May I Say You Something?
Saturday, May 22, 2010
Reviewed by: Ian Mann
An assured and confident start from this young New York piano trio.
“May I Say You Something?”
Origin Blue are a young piano trio from New York with a refreshingly open attitude to the music. They draw upon a wide range of influences from George Gershwin to Soundgarden and have recently released this, their début CD. The trio consists of of pianist Isamu McGregor, bassist Evan Crane and drummer Jeff Hatcher.
“May I Say You Something” comprises an eclectic mix of standards, McGregor and Crane originals and a version of Soundgarden’s “Black Hole Sun”. Grooves are clearly important to them and they impart many these with a degree of funkiness but there are more contemplative moments too. Most of the influences McGregor lists on his myspace page are American with Herbie Hancock and Art Tatum at the top but some of the music also has a European feel, sometimes reminiscent of the unlisted E.S.T.
Only 21 McGregor is a busy guy playing in a number of different bands and dividing his time between New York and Los Angeles. Origin Blue’s music has an energy and a contemporary quality that reflects the trio’s youthfulness but they clearly have a good understanding of the tradition too.
This is clearly demonstrated on the opening “Groove In Blue” where after an abstract opening section featuring speech and eerie arco bass they suddenly and cheekily pick up on the hook of Gershwin’s “Rhapsody In Blue” before absorbing it into a groove orientated piece of their own, a convincing blend of the traditional with the contemporary.
McGregor’s “Mad Fat” alternates grooves with more contemplative passages. He and Crane are already highly sophisticated writers and “Mad Fat” unfolds naturally, alternating between written passages and moments of pure improvisation. Bassist Crane gets to demonstrate his chops with a solo and Hatcher’s drumming is subtly propulsive yet full of delicate detail as the trio shift between dynamics with an assuredness that belies their tender years.
“Softly” opens with murmuring bass and muffled drums before expanding into an impressionistic ballad version of “Softly As In a Morning Sunrise”. The trio’s re-workings of material like this and the earlier “Rhapsody In Blue” are strikingly imaginative and original and almost qualify as new compositions. Crane is outstanding throughout and Hatcher’s drumming is supremely colourful. McGregor takes flight in the middle of the tune, soloing ecstatically before a quiet coda brings things full circle.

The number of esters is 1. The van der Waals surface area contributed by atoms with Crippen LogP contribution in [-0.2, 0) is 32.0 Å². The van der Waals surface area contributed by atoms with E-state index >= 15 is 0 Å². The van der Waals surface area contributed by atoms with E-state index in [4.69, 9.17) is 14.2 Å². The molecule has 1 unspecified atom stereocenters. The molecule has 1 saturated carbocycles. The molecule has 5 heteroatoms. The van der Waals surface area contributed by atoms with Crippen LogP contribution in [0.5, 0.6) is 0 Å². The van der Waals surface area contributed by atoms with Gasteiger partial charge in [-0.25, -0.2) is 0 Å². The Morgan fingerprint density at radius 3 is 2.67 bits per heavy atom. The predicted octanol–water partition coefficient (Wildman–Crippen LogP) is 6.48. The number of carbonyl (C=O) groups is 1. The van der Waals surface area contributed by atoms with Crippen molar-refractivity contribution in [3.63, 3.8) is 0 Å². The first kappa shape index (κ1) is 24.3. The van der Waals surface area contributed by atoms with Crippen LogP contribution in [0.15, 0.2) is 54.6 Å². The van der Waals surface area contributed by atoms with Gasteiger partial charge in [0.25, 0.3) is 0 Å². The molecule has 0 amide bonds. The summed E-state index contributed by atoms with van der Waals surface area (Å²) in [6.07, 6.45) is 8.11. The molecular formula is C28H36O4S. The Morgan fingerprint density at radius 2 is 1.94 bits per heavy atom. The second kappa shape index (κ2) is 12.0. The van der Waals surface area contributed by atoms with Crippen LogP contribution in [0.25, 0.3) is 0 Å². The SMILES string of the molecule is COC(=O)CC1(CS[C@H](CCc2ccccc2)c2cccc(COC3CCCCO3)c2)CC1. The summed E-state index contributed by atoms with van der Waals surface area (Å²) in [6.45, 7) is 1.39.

McGregor’s angular, funky “Krantz Time” honours guitarist Wayne, one of the band’s influences and mentors. At times this is a fine example of the trio “digging into a heavy groove” as their press release puts it, but there are also moments of delicacy amidst the considerable muscularity. Hatcher is featured extensively with a series of powerful drum breaks that exhibit a clear rock influence.
Crane’s contribution with the pen is the lengthy “If They Only Had Some Braaiiinsss” which is a good deal more subtle than the title might suggest. It’s the usual mix of alternating soft/loud passages with the dynamics varying between the reflective and the groove driven. However it all unfolds naturally and organically, there’s no sense of anything being forced. Origin Blue strike a good balance between youthful exuberance and a surprising compositional maturity. It’s good stuff.
I can’t claim to have knowledge of the original version of Soundgarden’s “Black Hole Sun” but I do like the trio’s interpretation which begins with the delicate tracery of Hatcher’s cymbals, then builds through Crane’s nagging bass riff before evolving into the main body of the tune. There’s a deliciously quiet solo piano section as well as more full on passages that inevitably draw comparisons with the rock tune interpretations of The Bad Plus. If anything though Origin Blue display rather more subtlety than their more famous compatriots.
Finally one of the most hackneyed jazz standards of them all, “Autumn Leaves” gets a radical contemporary make over with spooky arco bass and modern grooves vying for attention with the famous melody. It’s audacious and highly convincing.
“May I Say You Something” is very obviously a first album but it represents an assured and confident start. The recording is a little lo-fi but the playing is excellent and full of ideas and there must surely be a lot more to come from these excellent young musicians. The New York jazz scene is notoriously competitive but “May I Say You Something” suggests that these three are destined to make their mark on it both individually (McGregor already seems to be fiendishly busy) and collectively.
JAZZ MANN FEATURES
Ian Mann on two very different albums from the versatile pianist and composer Geoff Eales.
Ian Mann on the final two days of the 2013 EFG London Jazz Festival including performances by Troykestra, John Hollenbeck, Claudia Quintet, Dan Messore, Archie Shepp, Pigfoot and Tim Whitehead.